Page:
Wolf admin. touts $13M in tax credits available to Pa. farmers | Monday Morning Coffee
The credits can be used to offset the costs of sustainability and conservation projects such as no-till planting and precision ag equipment, waste storage facilities, conservation plans, and Nutrient Management Plans
A farm in Ephrata, Lancaster County. (Capital-Star photo by Sarah Anne Hughes)
Good Monday Morning, all.
Associate Editor Cassie Miller here. I will be filling in for John this week.
Pennsylvania farmers who invest in best practices and equipment to improve water and soil quality in an effort to make their farming operations more sustainable are eligible to receive tax credits for their investments, according to state officials.
The Resource Enhancement & Protection (REAP) program, a first-come, first-serve Pennsylvania income tax credit designed to offset the cost of adopting more sustainable farm practices totals $13 million in available credits for the 2022-23 tax year.
“Farmers have led the way, investing heavily in cleaner water and productive soil to sustain us in the future,” state Agriculture Secretary Russell Redding said. “REAP tax credits are just one of many ways Pennsylvania invests in our farmers’ efforts to grow a sustainable farm economy to feed our future.”
The credits can be used to offset the costs of sustainability and conservation projects such as no-till planting and precision ag equipment, waste storage facilities, conservation plans, and Nutrient Management Plans.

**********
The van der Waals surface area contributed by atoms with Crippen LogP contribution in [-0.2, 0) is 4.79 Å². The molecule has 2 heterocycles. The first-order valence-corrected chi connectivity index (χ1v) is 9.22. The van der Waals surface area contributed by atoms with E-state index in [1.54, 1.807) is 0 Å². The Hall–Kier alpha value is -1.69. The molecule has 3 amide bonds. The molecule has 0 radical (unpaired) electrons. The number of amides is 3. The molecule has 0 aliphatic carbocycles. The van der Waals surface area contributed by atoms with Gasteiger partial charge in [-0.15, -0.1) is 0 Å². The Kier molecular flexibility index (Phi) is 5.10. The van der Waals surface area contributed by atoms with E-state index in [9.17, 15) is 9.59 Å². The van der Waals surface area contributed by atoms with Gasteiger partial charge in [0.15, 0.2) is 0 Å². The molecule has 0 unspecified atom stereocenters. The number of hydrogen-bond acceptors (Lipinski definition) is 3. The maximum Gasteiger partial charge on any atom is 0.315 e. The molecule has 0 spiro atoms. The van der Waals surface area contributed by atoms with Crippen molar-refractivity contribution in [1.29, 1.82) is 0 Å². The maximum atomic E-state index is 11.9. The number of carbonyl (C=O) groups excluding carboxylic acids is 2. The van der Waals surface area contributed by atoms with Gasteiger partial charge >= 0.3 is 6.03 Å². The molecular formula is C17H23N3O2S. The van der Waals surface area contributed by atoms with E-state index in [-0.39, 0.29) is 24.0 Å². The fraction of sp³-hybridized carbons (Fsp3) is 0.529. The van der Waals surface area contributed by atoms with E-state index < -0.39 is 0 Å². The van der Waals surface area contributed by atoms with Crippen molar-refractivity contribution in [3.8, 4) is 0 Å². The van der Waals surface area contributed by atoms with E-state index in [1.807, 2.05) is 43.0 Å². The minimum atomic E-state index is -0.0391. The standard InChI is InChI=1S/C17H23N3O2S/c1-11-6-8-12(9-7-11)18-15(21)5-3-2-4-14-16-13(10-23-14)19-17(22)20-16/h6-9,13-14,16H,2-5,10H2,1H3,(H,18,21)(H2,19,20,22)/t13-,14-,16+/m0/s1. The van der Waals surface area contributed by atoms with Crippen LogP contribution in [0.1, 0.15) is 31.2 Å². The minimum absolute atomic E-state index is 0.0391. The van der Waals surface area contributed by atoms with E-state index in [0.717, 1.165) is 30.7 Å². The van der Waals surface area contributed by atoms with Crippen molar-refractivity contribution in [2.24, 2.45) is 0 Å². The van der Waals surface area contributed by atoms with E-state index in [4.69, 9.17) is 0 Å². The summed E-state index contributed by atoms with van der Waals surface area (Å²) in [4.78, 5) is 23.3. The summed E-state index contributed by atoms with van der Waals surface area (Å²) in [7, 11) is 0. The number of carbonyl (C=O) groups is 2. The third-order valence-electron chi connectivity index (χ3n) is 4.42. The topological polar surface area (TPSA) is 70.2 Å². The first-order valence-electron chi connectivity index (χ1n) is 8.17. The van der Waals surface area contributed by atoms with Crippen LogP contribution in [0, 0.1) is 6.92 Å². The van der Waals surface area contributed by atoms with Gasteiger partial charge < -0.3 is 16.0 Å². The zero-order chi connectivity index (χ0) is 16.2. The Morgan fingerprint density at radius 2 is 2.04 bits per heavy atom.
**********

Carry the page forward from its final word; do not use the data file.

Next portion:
REAP credits can also be used on measures that limit run-off from high animal-traffic areas like barnyards, as well as cover crops and riparian stream buffers that prevent erosion and keep nutrients out of streams are also common REAP-eligible practices, according to the department.
“Farmers may receive the tax credits on 50 to 75 percent of the project’s eligible out-of-pocket costs, and baseline eligibility includes compliance with the PA Clean Streams Law and the Pennsylvania Nutrient and Odor Management Law, the department confirmed last week. “If a farmers’ operation is in a watershed with an EPA-mandated Total Maximum Daily Load (TMDL), the farmer can receive REAP tax credits on 90 percent of out-of-pocket costs for some projects.”
While the REAP program has been around since 2007, the program has seen four consecutive increases in funding and eligibility since the PA Farm Bill was implemented in 2019.
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